Not everyone who calls themselves “doctor” has the letters “M.D.” behind their name. More and more, the medical professional in the white coat who introduces herself or himself as “Dr.” may not be a physician but a nurse, pharmacist or physical therapist.
Nurses with doctorates can qualify for high-level hospital administrative positions and are seen with more respect. But physicians are, not surprisingly, loathe to give up the title that has been theirs for centuries and not only for matters of prestige. Right now, physicians command higher fees from insurers and also have more authority in prescribing medications. In the days of managed health care, the treatment of patients is increasingly seen as that of a “team,” with a number of specialists and practitioners including nurses — but physicians are arguing that it is they who should lead the team.
That is, who gets called “doctor” is a “proxy for a “larger struggle” about who plays what role in health care today. Physicians say that, due to their training — twice as a long as the six to eight years of collegiate and graduate education required for nurses, pharmacists and physical therapists to earn a doctorate — they alone should diagnose illnesses. Nurses point out that they are more than capable of identifying illnesses. In twenty-states, and in particular in areas where there is a shortage of physicians (the mountain West and northern New England), nurses can practice without a physician’s supervision or collaboration. Nurses have indeed long been lobbying for more states to pass such provisions.
Physicians, for their part, have also been turning to legislative efforts, as the New York Times notes:
A bill proposed in the New York State Senate would bar nurses from advertising themselves as doctors, no matter their degree. A law proposed in Congress would bar people from misrepresenting their education or license to practice. And laws already in effect in Arizona, Delaware and other states forbid nurses, pharmacists and others to use the title “doctor” unless they immediately identify their profession.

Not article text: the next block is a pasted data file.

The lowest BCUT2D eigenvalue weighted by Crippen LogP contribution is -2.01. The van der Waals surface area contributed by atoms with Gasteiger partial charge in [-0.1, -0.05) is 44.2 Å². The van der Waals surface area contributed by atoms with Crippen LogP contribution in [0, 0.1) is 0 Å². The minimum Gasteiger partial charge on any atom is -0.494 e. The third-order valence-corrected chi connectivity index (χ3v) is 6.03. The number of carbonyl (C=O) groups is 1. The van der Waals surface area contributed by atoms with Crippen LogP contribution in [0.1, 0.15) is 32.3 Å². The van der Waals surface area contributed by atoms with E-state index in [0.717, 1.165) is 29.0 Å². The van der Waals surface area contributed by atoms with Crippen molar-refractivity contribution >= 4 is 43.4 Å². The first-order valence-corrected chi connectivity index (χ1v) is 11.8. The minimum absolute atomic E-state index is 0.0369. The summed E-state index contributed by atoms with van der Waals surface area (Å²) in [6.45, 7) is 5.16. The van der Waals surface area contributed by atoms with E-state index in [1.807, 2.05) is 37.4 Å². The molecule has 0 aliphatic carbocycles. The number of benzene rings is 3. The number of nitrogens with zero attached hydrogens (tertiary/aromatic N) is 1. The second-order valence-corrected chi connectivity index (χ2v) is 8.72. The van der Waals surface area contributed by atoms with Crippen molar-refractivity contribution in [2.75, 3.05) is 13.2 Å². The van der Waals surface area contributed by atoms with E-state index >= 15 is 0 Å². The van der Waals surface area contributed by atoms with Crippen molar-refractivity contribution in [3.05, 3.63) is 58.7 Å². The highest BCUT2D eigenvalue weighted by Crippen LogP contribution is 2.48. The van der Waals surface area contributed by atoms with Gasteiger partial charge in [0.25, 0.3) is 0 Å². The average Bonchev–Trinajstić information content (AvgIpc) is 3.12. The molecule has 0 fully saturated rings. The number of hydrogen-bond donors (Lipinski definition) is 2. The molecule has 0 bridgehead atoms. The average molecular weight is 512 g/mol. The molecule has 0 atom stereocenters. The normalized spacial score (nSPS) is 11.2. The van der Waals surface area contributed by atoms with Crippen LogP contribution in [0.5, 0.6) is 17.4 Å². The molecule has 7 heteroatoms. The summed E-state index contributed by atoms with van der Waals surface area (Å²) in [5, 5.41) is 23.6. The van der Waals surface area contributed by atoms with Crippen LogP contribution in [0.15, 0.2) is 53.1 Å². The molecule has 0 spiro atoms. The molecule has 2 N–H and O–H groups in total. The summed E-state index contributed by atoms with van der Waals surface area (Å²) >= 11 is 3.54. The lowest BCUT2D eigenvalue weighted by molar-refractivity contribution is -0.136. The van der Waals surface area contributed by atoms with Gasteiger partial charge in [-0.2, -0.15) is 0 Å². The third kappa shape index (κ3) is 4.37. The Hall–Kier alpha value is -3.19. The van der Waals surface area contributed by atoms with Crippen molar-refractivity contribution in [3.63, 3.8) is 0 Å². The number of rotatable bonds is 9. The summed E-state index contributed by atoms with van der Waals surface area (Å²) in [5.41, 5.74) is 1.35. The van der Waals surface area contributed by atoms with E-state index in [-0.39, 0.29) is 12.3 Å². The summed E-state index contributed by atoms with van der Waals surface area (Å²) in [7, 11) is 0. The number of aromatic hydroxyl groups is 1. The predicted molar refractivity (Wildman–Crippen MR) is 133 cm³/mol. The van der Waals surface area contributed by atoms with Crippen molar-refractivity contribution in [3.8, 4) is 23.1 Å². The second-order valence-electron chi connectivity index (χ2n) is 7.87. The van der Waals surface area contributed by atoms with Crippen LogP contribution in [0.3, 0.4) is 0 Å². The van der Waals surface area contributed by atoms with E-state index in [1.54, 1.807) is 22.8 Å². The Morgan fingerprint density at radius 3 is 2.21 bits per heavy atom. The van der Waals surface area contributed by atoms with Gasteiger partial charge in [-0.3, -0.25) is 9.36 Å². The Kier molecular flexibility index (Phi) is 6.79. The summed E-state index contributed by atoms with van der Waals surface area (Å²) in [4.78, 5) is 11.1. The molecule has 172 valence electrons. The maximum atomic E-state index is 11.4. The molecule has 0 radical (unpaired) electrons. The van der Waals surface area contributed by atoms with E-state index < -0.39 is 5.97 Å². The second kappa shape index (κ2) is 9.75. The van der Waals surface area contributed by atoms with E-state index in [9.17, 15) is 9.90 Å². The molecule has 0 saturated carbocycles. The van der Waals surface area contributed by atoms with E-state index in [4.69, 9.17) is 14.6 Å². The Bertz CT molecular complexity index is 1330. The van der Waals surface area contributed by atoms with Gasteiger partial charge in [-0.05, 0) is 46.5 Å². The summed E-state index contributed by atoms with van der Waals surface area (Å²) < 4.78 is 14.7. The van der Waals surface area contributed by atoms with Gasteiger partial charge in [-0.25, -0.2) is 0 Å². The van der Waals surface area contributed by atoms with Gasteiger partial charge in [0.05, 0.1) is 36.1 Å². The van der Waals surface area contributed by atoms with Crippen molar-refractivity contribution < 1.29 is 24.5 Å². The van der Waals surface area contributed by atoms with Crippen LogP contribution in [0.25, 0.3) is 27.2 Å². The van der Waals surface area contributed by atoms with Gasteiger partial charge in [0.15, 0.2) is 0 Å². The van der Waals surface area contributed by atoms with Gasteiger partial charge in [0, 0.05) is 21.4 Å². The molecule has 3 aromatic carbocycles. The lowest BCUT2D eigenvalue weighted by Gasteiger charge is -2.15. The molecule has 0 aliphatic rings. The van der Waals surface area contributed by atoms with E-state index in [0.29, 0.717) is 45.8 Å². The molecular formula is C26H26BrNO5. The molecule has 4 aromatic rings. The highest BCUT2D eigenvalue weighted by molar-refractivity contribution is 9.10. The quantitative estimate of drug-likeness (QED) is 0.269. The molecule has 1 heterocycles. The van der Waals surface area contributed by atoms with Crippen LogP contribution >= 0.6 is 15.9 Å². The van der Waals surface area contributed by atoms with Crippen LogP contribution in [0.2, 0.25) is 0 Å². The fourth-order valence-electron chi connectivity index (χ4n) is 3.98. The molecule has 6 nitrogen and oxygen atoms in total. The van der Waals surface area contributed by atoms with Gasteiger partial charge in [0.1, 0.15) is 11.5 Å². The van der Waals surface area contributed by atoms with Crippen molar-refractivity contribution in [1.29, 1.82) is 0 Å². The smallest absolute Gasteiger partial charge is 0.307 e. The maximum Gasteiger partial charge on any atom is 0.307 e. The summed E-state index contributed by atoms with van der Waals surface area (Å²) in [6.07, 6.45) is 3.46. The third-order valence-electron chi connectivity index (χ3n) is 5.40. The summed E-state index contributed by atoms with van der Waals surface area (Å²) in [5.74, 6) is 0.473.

Dr. Kathleen Potempa, dean of the University of Michigan School of Nursing and the president of the American Association of Colleges of Nursing, says the new doctoral degree, doctor of nursing practice, is necessary to help nurses stay current at a time when “knowledge is exploding.” She does note that nurses with master’s degrees are as prepared to treat patients as those with doctorates. Studies show that “nurses with master’s level training offer care in many primary care settings that is as good as and sometimes better than care given by physicians.” Nonetheless, there is still no evidence that nurses with a doctoral degree provide better care than those with doctorates.
We’ve taken our 14-year-old son Charlie to see a nurse practitioner at a multi-physician practice for years. We initially had some of the physicians oversee Charlie’s care but then, after a chance appointment with the nurse practitioner, now we always request her. She has been fabulous, giving Charlie shots, easily using her stethoscope, examining his ears and more. (Charlie is hyper-sensitive to being touched so performing these basic aspects of a physical examination can be challenging.) At Charlie’s neurologist’s office, a psychiatric nurse works closely in tandem with the doctor. The neurologist is excellent and a careful listener and has fine-tuned Charlie’s medications to a combination that is really helping him. But the nurse has an attentiveness to certain details and to some of the day-to-day realities of caring for Charlie (also because her daughter was developmentally disabled) that has been crucial in figuring out Charlie’s neurological issues.
Just to add one more complication to the question of who should or ought to be called “doctor”: “Dr. Chew” is how my students address me. I’m a professor of Classics at a small Jesuit college in New Jersey (which has started to offer a doctorate in nursing practice) and, while I really prefer being called “Professor,” the convention is to use “Doctor,” in part because some of those teaching at my school do not have a doctorate. Though I’ve been “Dr. Chew” for years, I still feel that someone being called that really should be wearing a white coat and have a stethoscope.
Should only physicians be called “doctor”? Or is it time to expand the definition of who can be called that title?
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Photo by timefornurses